• stability (non-progress) :  ☐ p

  • correlation :  p   q

Formal Methods in Software Engineering25


Valuation sequence

q:

p:

false

true

false

true

false

true

false

false

false

true

Valuation Sequence

  • Let P be the set of all state formulas in a given LTL formula. Let V be the set of valuations, i.e., all possible truth assignments, of these formulas.

  • Then, we can associate each run  with a sequence of valuationsV(), denoting the truthassignments of all the state formulas at each state.

s0

s1

s2

s3

s4

╞ p U q

Formal Methods in Software Engineering26


Ltl and automata 1

LTL and -automata (1)

  • For every LTL formula, there exists an equivalent Buchi automaton, i.e., one that accepts precisely those runs that satisfy the formula.

  • SPIN provides a separate parser that translates an LTL formula to a never claim.

Formal Methods in Software Engineering27


Ltl and automata 2

p

true

p

s0

s1

LTL and -automata (2)

  • $ spin –f ‘<> [] p’

never { /* <>[]p */

T0_init:

if

:: ((p)) -> goto accept_S4

:: (1) -> goto T0_init

fi;

accept_S4:

if

:: ((p)) -> goto accept_S4

fi;

}

Formal Methods in Software Engineering28


Ltl and automata 3

s0

s1

LTL and -automata (3)

  • $ spin –f ‘! <> [] p’

never { /* !<>[]p */

T0_init:

if

:: (! ((p))) -> goto accept_S9

:: (1) -> goto T0_init

fi;

accept_S9:

if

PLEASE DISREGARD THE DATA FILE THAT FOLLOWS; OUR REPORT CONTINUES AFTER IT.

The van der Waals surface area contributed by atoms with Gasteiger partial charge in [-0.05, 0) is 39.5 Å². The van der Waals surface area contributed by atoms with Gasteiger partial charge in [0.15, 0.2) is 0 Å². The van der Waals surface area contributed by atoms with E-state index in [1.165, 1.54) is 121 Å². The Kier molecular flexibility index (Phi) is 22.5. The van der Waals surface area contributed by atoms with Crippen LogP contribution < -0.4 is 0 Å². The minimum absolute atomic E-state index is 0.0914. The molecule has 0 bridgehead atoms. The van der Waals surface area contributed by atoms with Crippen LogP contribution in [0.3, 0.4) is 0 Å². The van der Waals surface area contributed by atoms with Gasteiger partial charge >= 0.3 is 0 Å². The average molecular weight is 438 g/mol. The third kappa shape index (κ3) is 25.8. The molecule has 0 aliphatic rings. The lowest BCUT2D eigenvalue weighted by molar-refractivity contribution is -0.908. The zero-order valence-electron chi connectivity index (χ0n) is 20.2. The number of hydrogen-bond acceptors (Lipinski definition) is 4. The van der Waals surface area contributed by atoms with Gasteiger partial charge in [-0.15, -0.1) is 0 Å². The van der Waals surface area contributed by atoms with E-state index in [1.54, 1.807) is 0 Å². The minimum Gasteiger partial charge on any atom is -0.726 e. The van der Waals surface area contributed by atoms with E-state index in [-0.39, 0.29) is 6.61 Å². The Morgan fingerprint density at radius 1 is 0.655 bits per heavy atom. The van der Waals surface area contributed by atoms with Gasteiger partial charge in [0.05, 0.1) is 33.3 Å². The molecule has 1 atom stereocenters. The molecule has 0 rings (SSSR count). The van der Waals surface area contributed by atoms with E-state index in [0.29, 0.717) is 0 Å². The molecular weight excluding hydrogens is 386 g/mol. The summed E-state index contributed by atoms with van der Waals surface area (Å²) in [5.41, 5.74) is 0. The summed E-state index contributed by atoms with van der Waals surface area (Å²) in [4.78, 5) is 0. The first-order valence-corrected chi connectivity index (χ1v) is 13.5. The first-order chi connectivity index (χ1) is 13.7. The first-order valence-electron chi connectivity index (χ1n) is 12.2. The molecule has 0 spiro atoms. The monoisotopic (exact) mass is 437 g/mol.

:: (1) -> goto T0_init

fi;

}

true

!p

true

Formal Methods in Software Engineering29


Example 1

Example (1)

  • int x = 100;

  • activeproctype A ()

  • {

  • do

  • :: x % 2 -> x = 3 *x + 1

  • od

  • }

  • activeproctype B ()

  • {

  • do

  • :: ! (x % 2) -> x = x / 2

  • od

  • }

Formal Methods in Software Engineering30


Example 2

Example (2)

  • Prove that x can never become negative, and also never exceed its initial value.

  • Prove that the value of xalways eventually returns to 1.

Formal Methods in Software Engineering31


Automata and logic3

Automata and Logic

  • Introduction

  • Buchi Automata

  • Linear Time Logic

  • Summary

Formal Methods in Software Engineering32


Summary

Summary

  • Unlike classic FSA, which only accepts finite runs, -automata accepts both finite and infinite runs.

  • LTL can be used to specify properties that must be satisfied by all the system executions.

  • An LTL formula can be translated to an equivalent -automata.

Formal Methods in Software Engineering33